Symptoms & Diagnosis People with CVID may experience frequent bacterial and viral infections of the upper airway, sinuses, and lungs. Acute lung infections can cause pneumonia, and long-term lung infections may cause a chronic form of bronchitis known as bronchiectasis, which is characterized by thickened airway walls colonized by bacteria.  
    People with CVID also may have diarrhea, problems absorbing food nutrients, reduced liver function, and impaired blood flow to the liver. Autoimmune problems that cause reduced levels of blood cells or platelets also may occur. People with CVID may develop an enlarged spleen and swollen glands or lymph nodes, as well as painful swollen joints in the knee, ankle, elbow, or wrist. In addition, people with CVID may have an increased risk of developing some cancers.
    Doctors can diagnose CVID by weighing factors including infection history, digestive symptoms, lab tests showing very low immunoglobulin levels, and low antibody responses to immunization.
    Treatment CVID is treated with intravenous immunoglobulin infusions or subcutaneous (under the skin) immunoglobulin injection to partially restore immunoglobulin levels. The immunoglobulin given by either method provides antibodies from the blood of healthy donors. The frequent bacterial infections experienced by people with CVID are treated with antibiotics. Other problems caused by CVID may require additional, tailored treatments.
    To learn more about CVID, visit the National Library of Medicine, Genetics Home Reference CVID site  (Credits to NIH)

    If you would like to reach out to our guest:
    Sheila Ames BSN, RN, PHN
    Holistic Health Coach
    Business FB page:  https://www.facebook.com/JourneyIntoWellness1
    ​PID (primary immunodeficiency) group:  https://www.facebook.com/group

    • 31 min
    Sturge Weber Syndrome

    Sturge Weber Syndrome

    A mother of two from Alberta, Canada, Chelsey Peat was born with a rare condition called Sturge Weber Syndrome. She was born with a large portwine stain birthmark on the left side of her face and has glaucoma in her left eye. She has had multiple surgeries including life saving brain surgery as a baby.

    ​Sturge-Weber syndrome (SWS) is a rare disorder affecting the skin and nervous system. Babies with SWS are born with a birthmark on their face known as a port-wine stain. Port-wine birthmarks are caused by enlarged blood vessels right underneath the skin. People with Sturge-Weber syndrome also have clusters of abnormal blood vessels between the layers of tissue that cover the brain and spine known as leptomeningeal angiomas. They may also have  increased pressure in the eyes known as glaucoma. Other symptoms of SWS may include seizures, muscle weakness, developmental and intellectual disability. SWS is caused by a mutation in the GNAQ gene. The gene mutation is not inherited, but occurs by chance in cells of the developing embryo. SWS is diagnosed based on the symptoms. Imaging studies, such as an MRI or CT-scan, are also used to aid in the diagnosis. There is no one treatment for SWS, so management involves treating the specific symptoms that are present. This may include anti-seizure medications, medications and/or surgery for glaucoma, and low-dose aspirin to reduce the pressure in the eyes and brain. The port-wine birthmark may be treated with various types of laser treatments. The long-term outlook for people with SWS is dependent on the severity of symptoms and varies from person to person. (Credits to The NIH on Rare Diseases)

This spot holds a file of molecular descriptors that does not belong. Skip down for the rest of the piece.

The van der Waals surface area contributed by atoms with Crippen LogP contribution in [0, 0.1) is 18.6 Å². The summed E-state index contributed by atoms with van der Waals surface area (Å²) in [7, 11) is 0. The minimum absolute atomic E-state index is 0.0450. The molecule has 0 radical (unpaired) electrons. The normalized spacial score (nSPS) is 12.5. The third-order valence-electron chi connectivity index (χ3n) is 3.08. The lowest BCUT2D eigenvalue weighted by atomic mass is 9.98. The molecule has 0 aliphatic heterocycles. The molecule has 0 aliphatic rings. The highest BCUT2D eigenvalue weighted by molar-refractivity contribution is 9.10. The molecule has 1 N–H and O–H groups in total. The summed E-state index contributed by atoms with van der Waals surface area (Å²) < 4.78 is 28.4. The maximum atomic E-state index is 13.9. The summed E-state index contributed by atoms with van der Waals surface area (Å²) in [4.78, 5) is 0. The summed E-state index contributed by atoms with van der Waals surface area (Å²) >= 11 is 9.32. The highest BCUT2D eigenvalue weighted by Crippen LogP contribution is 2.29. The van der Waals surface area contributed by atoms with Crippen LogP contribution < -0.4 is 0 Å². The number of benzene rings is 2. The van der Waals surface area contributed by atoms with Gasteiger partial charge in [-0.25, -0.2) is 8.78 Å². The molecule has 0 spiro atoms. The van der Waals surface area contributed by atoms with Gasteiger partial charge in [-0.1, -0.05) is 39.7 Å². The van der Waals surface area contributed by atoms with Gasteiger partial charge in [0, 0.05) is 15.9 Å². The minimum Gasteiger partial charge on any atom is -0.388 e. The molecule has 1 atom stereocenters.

• 22 min
    Sarcoidosis

    Sarcoidosis

    In this episode we will discuss Sarcoidosis with Frank Rivera. Frank is the Founder and President of Sarcoidosis of Long Island,  is a WEGO Health Patient Leader, a Patient Ambassador at Illumina Inc, and a volunteer Patient Ambassador at The Foundation for Sarcoidosis Research.

    ​Sarcoidosis is a disease characterized by the growth of tiny collections of inflammatory cells (granulomas) in any part of your body — most commonly the lungs and lymph nodes. But it can also affect the eyes, skin, heart and other organs.
    The cause of sarcoidosis is unknown, but experts think it results from the body's immune system responding to an unknown substance. Some research suggests that infectious agents, chemicals, dust and a potential abnormal reaction to the body's own proteins (self-proteins) could be responsible for the formation of granulomas in people who are genetically predisposed.
    There is no cure for sarcoidosis, but most people do very well with no treatment or only modest treatment. In some cases, sarcoidosis goes away on its own. However, sarcoidosis may last for years and may cause organ damage. (Mayo Clinic)